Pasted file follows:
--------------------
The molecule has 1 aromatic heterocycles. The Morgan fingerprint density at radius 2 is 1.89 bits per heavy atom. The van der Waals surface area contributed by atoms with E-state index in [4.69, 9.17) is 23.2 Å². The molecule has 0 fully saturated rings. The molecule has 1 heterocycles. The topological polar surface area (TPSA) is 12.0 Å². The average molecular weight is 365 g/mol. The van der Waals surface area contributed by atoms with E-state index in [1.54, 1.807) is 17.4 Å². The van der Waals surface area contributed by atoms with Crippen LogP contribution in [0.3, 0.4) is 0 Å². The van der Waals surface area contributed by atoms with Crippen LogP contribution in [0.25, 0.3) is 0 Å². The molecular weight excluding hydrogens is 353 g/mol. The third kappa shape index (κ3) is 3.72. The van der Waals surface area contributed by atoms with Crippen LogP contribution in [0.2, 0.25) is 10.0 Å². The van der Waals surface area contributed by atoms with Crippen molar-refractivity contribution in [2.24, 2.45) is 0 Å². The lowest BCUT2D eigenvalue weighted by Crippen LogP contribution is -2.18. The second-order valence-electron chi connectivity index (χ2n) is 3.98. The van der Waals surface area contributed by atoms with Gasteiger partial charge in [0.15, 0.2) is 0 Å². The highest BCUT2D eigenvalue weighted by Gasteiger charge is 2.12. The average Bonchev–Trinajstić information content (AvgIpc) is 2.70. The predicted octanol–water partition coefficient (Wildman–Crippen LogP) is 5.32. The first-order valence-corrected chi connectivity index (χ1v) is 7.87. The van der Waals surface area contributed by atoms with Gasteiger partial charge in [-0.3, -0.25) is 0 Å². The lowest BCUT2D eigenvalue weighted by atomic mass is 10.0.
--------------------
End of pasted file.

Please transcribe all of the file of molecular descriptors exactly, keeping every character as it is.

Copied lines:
The molecule has 1 aromatic heterocycles. The Morgan fingerprint density at radius 2 is 1.89 bits per heavy atom. The van der Waals surface area contributed by atoms with E-state index in [4.69, 9.17) is 23.2 Å². The molecule has 0 fully saturated rings. The molecule has 1 heterocycles. The topological polar surface area (TPSA) is 12.0 Å². The average molecular weight is 365 g/mol. The van der Waals surface area contributed by atoms with E-state index in [1.54, 1.807) is 17.4 Å². The van der Waals surface area contributed by atoms with Crippen LogP contribution in [0.3, 0.4) is 0 Å². The van der Waals surface area contributed by atoms with Crippen LogP contribution in [0.25, 0.3) is 0 Å². The molecular weight excluding hydrogens is 353 g/mol. The third kappa shape index (κ3) is 3.72. The van der Waals surface area contributed by atoms with Crippen LogP contribution in [0.2, 0.25) is 10.0 Å². The van der Waals surface area contributed by atoms with Crippen molar-refractivity contribution in [2.24, 2.45) is 0 Å². The lowest BCUT2D eigenvalue weighted by Crippen LogP contribution is -2.18. The second-order valence-electron chi connectivity index (χ2n) is 3.98. The van der Waals surface area contributed by atoms with Gasteiger partial charge in [0.15, 0.2) is 0 Å². The highest BCUT2D eigenvalue weighted by Gasteiger charge is 2.12. The average Bonchev–Trinajstić information content (AvgIpc) is 2.70. The predicted octanol–water partition coefficient (Wildman–Crippen LogP) is 5.32. The first-order valence-corrected chi connectivity index (χ1v) is 7.87. The van der Waals surface area contributed by atoms with Gasteiger partial charge in [-0.3, -0.25) is 0 Å². The lowest BCUT2D eigenvalue weighted by atomic mass is 10.0.